Just as I was about to go into panic mode, our heroes pulled up. Duncan, the gaiter and short-short wearing Department of Conservation Officer, and his dog, Ed.
Within minutes of talking to us, Duncan offered us the best-case scenario. He’d take us back to Hanmer Springs so I could get my chain fixed, we could stay at his house for the night and then he’d drive us back here in the morning. To say we were relieved would be an understatement; it was like someone had just handed us the ruby slippers, we were able to tap our heels and go home.
Day 3 – Go For Gold
Island Saddle to St. Arnaud
It was hailing as we unloaded our bikes from the back of Duncan’s pickup and secured our gear. We were standing on top of New Zealand’s highest accessible road, a 1347m alpine pass known as ‘Island Saddle’.
Yesterday, the harsh conditions might’ve been a problem, but after spending the night indoors, we were well-rested and ready to handle the challenges that lay ahead.
As we rode the first 11km to Sedgemere Sleepout, the Rainbow Trail began to show its true colours. After stopping for oats and coffee, we continued following the Wairau River up and down loose shale tracks and through Hell’s Gate Gorge, a narrow section of trail that mimics the bends of the river.
At times we had to cross fords so deep that we were forced to unload everything off of our bikes and ferry smaller loads of items across, simultaneously linking arms so that we weren’t claimed by the currents.
It was an eternity that went by too fast. The relief of finally hitting pavement after 86 bumpy kilometres was welcomed, but the steep grades did not let up. When we finally reached St Arnaud, we’d been cycling for over 12 hours.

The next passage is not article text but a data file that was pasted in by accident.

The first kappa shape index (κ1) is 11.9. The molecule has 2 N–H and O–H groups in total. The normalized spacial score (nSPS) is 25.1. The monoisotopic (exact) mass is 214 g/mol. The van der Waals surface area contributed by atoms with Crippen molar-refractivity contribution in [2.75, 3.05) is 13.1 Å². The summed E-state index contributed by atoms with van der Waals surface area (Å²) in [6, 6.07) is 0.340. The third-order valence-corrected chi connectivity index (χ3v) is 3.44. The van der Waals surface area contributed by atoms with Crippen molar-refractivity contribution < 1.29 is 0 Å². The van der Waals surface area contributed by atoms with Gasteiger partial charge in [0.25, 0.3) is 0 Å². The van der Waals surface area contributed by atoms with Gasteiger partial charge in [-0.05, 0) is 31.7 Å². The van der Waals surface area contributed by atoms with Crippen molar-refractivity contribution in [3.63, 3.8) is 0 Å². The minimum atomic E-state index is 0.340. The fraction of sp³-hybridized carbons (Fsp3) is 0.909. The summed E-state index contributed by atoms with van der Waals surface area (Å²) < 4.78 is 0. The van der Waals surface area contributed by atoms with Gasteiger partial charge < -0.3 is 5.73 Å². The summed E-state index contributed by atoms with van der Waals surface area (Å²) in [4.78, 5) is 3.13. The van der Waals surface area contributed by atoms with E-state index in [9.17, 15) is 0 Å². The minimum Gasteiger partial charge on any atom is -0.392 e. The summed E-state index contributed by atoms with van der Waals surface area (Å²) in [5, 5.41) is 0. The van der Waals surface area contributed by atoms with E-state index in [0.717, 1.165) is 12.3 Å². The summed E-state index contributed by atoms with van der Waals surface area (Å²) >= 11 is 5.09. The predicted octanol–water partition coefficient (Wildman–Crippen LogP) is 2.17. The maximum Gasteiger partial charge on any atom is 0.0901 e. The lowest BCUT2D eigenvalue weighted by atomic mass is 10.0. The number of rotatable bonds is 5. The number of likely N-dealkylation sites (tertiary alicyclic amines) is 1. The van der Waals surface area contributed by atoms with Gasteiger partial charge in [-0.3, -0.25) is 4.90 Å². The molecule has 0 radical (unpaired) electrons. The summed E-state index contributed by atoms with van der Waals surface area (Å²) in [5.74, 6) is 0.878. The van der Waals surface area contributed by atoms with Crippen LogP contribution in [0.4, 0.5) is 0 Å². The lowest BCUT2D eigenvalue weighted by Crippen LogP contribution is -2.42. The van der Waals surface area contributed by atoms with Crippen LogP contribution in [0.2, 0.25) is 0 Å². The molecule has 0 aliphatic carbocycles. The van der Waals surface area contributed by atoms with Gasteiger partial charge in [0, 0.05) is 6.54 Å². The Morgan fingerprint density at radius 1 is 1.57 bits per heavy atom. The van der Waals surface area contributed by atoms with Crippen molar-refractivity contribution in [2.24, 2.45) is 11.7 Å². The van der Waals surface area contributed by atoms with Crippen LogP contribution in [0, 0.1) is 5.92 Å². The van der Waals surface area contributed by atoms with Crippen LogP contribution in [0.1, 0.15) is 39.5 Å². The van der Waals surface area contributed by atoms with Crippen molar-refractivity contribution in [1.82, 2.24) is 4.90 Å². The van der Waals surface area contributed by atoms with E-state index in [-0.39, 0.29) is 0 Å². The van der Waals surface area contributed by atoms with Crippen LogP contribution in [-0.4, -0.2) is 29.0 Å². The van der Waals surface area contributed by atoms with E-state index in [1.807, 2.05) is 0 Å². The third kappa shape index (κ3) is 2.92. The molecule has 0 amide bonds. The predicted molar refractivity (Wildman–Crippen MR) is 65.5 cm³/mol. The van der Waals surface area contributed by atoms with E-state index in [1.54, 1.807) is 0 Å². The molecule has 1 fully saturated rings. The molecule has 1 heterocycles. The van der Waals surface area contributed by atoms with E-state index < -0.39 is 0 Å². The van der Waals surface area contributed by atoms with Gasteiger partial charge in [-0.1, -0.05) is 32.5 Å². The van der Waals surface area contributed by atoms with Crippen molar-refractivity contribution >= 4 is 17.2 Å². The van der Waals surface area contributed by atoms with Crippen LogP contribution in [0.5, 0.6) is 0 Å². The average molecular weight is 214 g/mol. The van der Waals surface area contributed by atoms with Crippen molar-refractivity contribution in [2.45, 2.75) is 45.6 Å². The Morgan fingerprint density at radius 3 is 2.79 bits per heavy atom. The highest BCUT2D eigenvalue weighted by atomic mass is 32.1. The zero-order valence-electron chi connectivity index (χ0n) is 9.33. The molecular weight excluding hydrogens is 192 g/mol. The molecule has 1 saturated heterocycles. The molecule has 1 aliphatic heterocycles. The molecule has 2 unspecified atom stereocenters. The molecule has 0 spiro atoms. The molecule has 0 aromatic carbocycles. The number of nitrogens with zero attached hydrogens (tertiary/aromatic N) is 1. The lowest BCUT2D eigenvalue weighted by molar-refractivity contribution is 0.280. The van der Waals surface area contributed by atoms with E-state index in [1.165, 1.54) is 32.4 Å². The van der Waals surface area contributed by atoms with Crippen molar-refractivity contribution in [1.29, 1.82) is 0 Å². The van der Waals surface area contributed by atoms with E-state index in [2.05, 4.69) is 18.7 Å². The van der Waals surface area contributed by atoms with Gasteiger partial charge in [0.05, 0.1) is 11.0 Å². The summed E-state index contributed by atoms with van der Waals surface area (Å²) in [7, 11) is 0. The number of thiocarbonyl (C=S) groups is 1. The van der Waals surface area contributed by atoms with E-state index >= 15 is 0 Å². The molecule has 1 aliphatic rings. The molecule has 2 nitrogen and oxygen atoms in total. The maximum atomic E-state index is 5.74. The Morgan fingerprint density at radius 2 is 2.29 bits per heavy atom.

We rolled into the quiet, lakeside town with the breeze, adrenaline pumping from what we’d accomplished. Despite the vicious storms, weather warnings and broken chain, we’d made it to the end of the Rainbow.
- Sturdy off-road bicycle (preferably a mountain bike with fat tires but we managed on Kona Touring Bikes)
- Chain break tool and other crucial bike repair equipment (spare tube/pump/duct tape/zip ties/multi tool, etc.)
- Four days worth of food, stove, cooking equipment, lighter, utensils, water purification tablets
- First aid kit, emergency blanket, head torch
- Warm, waterproof/weatherproof clothing (including gloves and a beanie)
- Sleeping bag and mat- If you plan on staying in the huts you don’t need a tent but it’s always good for a back up plan.
- Satellite Phone/Map/GPS
- Cash to pay the Rainbow Station toll road fee
- Standard hut ticket if planning to stay in the DOC huts (book online before you go!)
From Christchurch, Hanmer Springs is 134km drive away, but if you’re on a bike and want to avoid the main highways this will be a bit longer. Opting for quieter routes, it took us three days (at a relaxed pace) to get to Hanmer Springs.
You can also start in St. Arnaud which is 85km from Nelson.
From Hanmer Springs, you follow ‘Jack’s Pass Road’ until you see a sign for Clarence Valley Road. Take a right up there and you’re on your way!
The DOC Government Website also has a lot of information on the Rainbow Trail.
Although I don’t consider myself an Expert, you should probably be one before you attempt the Rainbow Trail.
Distance Covered / Duration
118km / 3 days